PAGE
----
JEFFERSON CITY — Unlike nearly all his immediate predecessors, Gov. Jay Nixon has not ordered the Missouri General Assembly to come back for a special session.
Among first-year chief executives over the last roughly 40 years, the patience to wait until next year has not been common. Until this year, only one governor since 1965 — Republican John Ashcroft — has not called a special session during his first year in office. Ashcroft took office in 1985 and didn't call a special session until 1989.
This summer, Nixon considered a special session to approve bonds for construction projects, but that did not materialize.
Nixon spokesman Jack Cardetti said last week that the governor's office would try to get lawmakers to support the idea when they return to the Capitol in January for their regular session.
"The governor has stated all along that it would take broad bipartisan consensus for the proposal to move forward," Cardetti said. "During the next legislative session we will work to determine if that consensus exists, but we do not plan to call a special session before then."
Missouri governors have had the authority to call the legislature into a special session since the 1812 territorial constitution, and it can be a potent tool. Because the governor must set the issues to be addressed in a special session, the chief executive has the power to limit the debate. But the governor cannot guarantee the outcome.
Political scientist George Connor said that makes special sessions a high-risk, high-reward proposition. They give governors a chance to claim credit for good outcomes, but governors also face the blame when nothing changes.
"It's a higher risk of late than it is a higher reward," said Connor, the chairman of the political science department at Missouri State University.
Democratic Gov. Bob Holden called lawmakers into special session three times during his four years in office. Eight months after taking office in 2001, Holden convinced the legislature to approve bills creating a prescription drug program for seniors and changing a price discrimination law for livestock sales.
But two years later, back-to-back special sessions called by Holden were unsuccessful in getting Republicans to eliminate four tax breaks to raise money for education.
Connor said the purpose for special sessions seems to have evolved with more emphasis on politics, finishing work that could not be completed during the regular session and fixing mistakes in the bills that do pass.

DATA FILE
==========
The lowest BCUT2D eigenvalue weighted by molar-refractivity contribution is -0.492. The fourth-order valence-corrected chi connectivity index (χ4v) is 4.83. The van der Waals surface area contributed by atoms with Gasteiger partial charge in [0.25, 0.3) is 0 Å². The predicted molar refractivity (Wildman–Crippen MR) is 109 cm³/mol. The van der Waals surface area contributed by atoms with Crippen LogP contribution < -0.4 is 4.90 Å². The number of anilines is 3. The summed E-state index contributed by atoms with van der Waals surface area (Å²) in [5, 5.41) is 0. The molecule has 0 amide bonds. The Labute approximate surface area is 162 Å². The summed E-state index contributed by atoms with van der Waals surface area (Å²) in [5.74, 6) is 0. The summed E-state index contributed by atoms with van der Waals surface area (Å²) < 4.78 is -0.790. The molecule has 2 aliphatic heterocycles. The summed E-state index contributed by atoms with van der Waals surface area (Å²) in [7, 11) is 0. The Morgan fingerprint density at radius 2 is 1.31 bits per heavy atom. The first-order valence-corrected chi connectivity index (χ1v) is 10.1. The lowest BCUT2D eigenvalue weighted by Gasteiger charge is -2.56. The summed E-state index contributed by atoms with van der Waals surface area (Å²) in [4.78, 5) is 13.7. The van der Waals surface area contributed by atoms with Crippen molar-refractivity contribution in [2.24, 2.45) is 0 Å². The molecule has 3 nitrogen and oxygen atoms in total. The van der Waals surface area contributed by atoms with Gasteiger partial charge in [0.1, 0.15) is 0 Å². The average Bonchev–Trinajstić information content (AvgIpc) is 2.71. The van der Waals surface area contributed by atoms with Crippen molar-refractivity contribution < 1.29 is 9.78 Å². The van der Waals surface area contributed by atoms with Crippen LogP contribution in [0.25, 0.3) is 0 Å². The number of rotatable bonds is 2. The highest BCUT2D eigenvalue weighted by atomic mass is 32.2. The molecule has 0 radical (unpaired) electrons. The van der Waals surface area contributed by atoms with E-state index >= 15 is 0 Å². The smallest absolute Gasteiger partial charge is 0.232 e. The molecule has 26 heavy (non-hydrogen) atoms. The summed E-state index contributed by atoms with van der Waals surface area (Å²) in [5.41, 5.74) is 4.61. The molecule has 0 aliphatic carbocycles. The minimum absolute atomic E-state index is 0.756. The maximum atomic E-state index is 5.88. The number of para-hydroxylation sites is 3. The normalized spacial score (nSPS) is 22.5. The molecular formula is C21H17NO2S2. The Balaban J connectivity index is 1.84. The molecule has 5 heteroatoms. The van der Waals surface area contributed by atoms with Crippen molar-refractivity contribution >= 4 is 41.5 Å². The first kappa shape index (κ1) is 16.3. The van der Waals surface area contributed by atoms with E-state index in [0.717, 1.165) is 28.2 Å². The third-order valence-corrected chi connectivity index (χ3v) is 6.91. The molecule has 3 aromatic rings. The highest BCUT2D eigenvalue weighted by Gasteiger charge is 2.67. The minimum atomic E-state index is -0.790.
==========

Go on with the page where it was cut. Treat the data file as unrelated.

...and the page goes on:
In 2005, Republican Gov. Matt Blunt called a special session after the legislature failed to approve bills restricting abortion. Blunt and Missouri Right to Life clashed over the legislation during the regular session, and the governor expressed concerns that it could have inhibited stem cell research.
Blunt's detailed special session call in 2005 instructed lawmakers what abortion provisions to include and told them specific provisions in other unrelated bills that needed to be changed.
But not every special session has been to shore up political support or fix errors.
In 1993, Gov. Mel Carnahan called a September special session to deal with the year's devastating floods. Carnahan, a Democrat, asked lawmakers to consider legislation to pay for the cleanup, approve bonds and consider a constitutional amendment that would allow Missouri's budget reserve funds to be tapped.
"Our main focus is to provide Missourians with the help they need to get through this crisis," Carnahan said in 1993. "The special session is an important part of the process."
In 1973, Gov. Kit Bond ordered lawmakers back to Jefferson City to respond to the national energy crisis, to reform state campaign laws and to complete a reorganization of the executive branch that was ordered by a 1972 constitutional amendment.
Bond, a Republican, said in his message to lawmakers that the issues were too important to wait, noting that the executive branch restructuring needed to be discussed because uncertainty was making it difficult to set the state budget. His full message took three pages to print in the Senate Journal that recorded the proceedings, which started Dec. 3, 1973.
Other governors have been less wordy in telling lawmakers to get to work.
Democratic Gov. Joe Teasdale used less than 200 words to tell lawmakers that they were supposed to spend money for capital improvements during a 1977 special session.
Nixon's decision to buck the trend illustrates the problems that he faces. Unlike other governors, Nixon's most urgent situation — a financial crisis that has prompted repeated budget cuts — is not necessarily fixed by calling lawmakers back to the Capitol. Plus, the GOP-led legislature is unlikely to automatically endorse Nixon's other ideas.
So for lawmakers, that means a little longer break before starting again in January.